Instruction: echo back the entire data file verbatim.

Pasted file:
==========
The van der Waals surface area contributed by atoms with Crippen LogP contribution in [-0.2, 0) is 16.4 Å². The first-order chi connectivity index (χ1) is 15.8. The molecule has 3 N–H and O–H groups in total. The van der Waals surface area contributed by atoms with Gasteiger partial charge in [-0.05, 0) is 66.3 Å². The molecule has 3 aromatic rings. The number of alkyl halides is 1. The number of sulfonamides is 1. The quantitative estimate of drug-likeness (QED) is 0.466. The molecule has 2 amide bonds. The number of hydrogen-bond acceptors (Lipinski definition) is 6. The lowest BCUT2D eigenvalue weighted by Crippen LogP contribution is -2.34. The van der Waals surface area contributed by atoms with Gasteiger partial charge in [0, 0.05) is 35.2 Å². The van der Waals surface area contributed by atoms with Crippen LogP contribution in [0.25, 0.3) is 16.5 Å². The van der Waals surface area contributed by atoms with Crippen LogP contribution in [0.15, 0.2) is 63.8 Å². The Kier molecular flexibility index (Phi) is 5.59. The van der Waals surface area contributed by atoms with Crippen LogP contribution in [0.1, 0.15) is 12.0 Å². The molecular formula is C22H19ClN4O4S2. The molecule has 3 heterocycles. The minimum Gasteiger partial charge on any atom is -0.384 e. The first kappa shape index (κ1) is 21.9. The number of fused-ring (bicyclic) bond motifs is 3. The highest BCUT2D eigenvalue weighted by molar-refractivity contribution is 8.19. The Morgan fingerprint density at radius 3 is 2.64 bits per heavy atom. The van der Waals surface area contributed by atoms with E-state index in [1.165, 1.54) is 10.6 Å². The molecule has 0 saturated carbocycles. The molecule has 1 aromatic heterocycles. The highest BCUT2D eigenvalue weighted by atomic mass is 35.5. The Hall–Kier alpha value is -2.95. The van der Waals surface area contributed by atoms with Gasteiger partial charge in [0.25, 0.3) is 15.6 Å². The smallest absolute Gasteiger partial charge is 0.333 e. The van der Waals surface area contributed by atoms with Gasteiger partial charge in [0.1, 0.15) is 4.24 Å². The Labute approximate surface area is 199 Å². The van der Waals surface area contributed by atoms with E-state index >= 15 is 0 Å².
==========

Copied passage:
The van der Waals surface area contributed by atoms with Crippen LogP contribution in [-0.2, 0) is 16.4 Å². The first-order chi connectivity index (χ1) is 15.8. The molecule has 3 N–H and O–H groups in total. The van der Waals surface area contributed by atoms with Gasteiger partial charge in [-0.05, 0) is 66.3 Å². The molecule has 3 aromatic rings. The number of alkyl halides is 1. The number of sulfonamides is 1. The quantitative estimate of drug-likeness (QED) is 0.466. The molecule has 2 amide bonds. The number of hydrogen-bond acceptors (Lipinski definition) is 6. The lowest BCUT2D eigenvalue weighted by Crippen LogP contribution is -2.34. The van der Waals surface area contributed by atoms with Gasteiger partial charge in [0, 0.05) is 35.2 Å². The van der Waals surface area contributed by atoms with Crippen LogP contribution in [0.25, 0.3) is 16.5 Å². The van der Waals surface area contributed by atoms with Crippen LogP contribution in [0.15, 0.2) is 63.8 Å². The Kier molecular flexibility index (Phi) is 5.59. The van der Waals surface area contributed by atoms with Crippen LogP contribution in [0.1, 0.15) is 12.0 Å². The molecular formula is C22H19ClN4O4S2. The molecule has 3 heterocycles. The minimum Gasteiger partial charge on any atom is -0.384 e. The first kappa shape index (κ1) is 21.9. The number of fused-ring (bicyclic) bond motifs is 3. The highest BCUT2D eigenvalue weighted by molar-refractivity contribution is 8.19. The Morgan fingerprint density at radius 3 is 2.64 bits per heavy atom. The van der Waals surface area contributed by atoms with E-state index in [1.165, 1.54) is 10.6 Å². The molecule has 0 saturated carbocycles. The molecule has 1 aromatic heterocycles. The highest BCUT2D eigenvalue weighted by atomic mass is 35.5. The Hall–Kier alpha value is -2.95. The van der Waals surface area contributed by atoms with Gasteiger partial charge in [0.25, 0.3) is 15.6 Å². The smallest absolute Gasteiger partial charge is 0.333 e. The van der Waals surface area contributed by atoms with Gasteiger partial charge in [0.1, 0.15) is 4.24 Å². The Labute approximate surface area is 199 Å². The van der Waals surface area contributed by atoms with E-state index >= 15 is 0 Å².